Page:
I am someone that doesn’t always abide by the rules; and by that I don’t mean any ground-breaking criminal activity. One being trying to take a photo when it says “no photography allowed.” For once I understood the rule. Why ruin this exhibition for anyone? Why should I ruin the hard work of six years curating the exhibition and the 100 years of Vogue itself?
All I can do is simply recommend to high heavens for you to see this exhibit.
Enough about my guilt ridden tendencies…
This exhibition should be devoured by all. Whether you think fashion is somewhat a mimsy subjective thing and you are oblivious to the fact fashion and filters an element of your day. Otherwise, you may be like myself grace the floors that fashion provides us with daily. You will leave there feeling inspired, enlightened and awakened.
One thought I had when I left the exhibition was…What potential does Vogue have over the next 100 years? It is truly remarkable how they have set the standard and influenced cultural trends and lets face it they set the bar for the “cover girl”.
Over-hearing conversations from ladies, that in a few years myself and Gemma will be saying “Oh how they remember this” and “how iconic that was at the time” was very refreshing to hear. From girls as young as 12, your average Textiles student saving up their pocket money for the latest issue, The Bible as we know it is more than just a fashion magazine.
You are presented not only with covers and fashion spreads but behind the scenes with animations of “capturing the perfect shot” accompanied with the film stills and factual narration throughout. I cannot preach enough that Vogue is more than just a magazine. It’s a deluge of fashion, beauty, culture and pioneering photography.
This exhibition highlights and celebrates the icons behinds the lenses like Cecil Beaton, Patrick Demarchelier, David Bailey, Nick Knight, Baron Adolph de Meyer (one of the first fashion photographers for Vogue) and Irving Penn.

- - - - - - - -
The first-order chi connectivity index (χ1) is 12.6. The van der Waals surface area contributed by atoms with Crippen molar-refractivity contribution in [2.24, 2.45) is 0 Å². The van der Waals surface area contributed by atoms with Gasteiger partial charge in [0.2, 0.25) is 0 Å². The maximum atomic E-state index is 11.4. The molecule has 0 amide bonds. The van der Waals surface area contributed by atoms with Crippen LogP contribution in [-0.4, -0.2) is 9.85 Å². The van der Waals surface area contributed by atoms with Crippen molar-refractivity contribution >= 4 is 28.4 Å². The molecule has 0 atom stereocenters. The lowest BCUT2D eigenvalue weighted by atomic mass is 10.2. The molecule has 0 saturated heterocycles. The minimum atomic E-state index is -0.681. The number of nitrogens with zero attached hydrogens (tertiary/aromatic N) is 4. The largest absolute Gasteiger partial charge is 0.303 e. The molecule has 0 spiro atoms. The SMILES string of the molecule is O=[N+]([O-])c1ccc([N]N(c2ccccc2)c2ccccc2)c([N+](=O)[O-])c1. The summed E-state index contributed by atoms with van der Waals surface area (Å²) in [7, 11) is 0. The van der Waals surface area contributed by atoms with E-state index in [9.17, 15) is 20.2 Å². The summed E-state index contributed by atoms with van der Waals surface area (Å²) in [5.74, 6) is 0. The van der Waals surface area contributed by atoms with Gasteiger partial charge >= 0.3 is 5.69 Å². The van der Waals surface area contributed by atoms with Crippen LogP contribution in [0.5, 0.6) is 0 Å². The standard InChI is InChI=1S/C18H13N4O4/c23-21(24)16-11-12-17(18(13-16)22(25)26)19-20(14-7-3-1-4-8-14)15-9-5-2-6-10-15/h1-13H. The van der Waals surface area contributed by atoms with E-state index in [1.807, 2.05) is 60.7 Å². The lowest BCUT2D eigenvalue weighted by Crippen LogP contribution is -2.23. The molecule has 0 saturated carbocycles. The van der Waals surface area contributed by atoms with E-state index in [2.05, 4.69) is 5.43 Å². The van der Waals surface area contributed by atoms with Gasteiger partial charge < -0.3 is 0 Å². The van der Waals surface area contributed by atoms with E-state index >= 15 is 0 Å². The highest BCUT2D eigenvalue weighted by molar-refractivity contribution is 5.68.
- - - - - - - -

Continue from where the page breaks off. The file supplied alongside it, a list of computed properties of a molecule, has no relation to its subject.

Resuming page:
As soon as you enter the doors you are presented a forest of covers, I use the term forest as the numerous covers are branching off each other. The trail continues to a reverse chronological timeline of the illustrious history starting with a giant portrait of Alexander McQueen. The reverse chronological order may have some questioning why??! It only makes sense as British Vogue birth was during WW1. Even though it’s an interesting aspect to embody the transformation it would have been quite a bleak way to start the “celebration of the style.”
I have always had an attachment to the “Swinging 60’s” and the “Youthquake movement” from both a fashion and music perspective. It was my favourite part of the exhibit, especially showing the images illustrating the relationship with David Bailey and Jean Shrimpton. If only there was such invention as a time machine, I mean for starters I could go back to the days when Vogue was 30p.
You have till the 22nd of May to catch it at the National Portrait Gallery (buy tickets here) If you don’t have time to go I recommend watching the Private View by Neelam Gill on BBC Iplayer. The exhibition’s next stop is Manchester Art Gallery as of June 24th – 30th October.
Many apologies for my absence I went home for a bit over Easter and been swamped with deadlines, no more excuses now I promise!
Hope you enjoy this sunny week!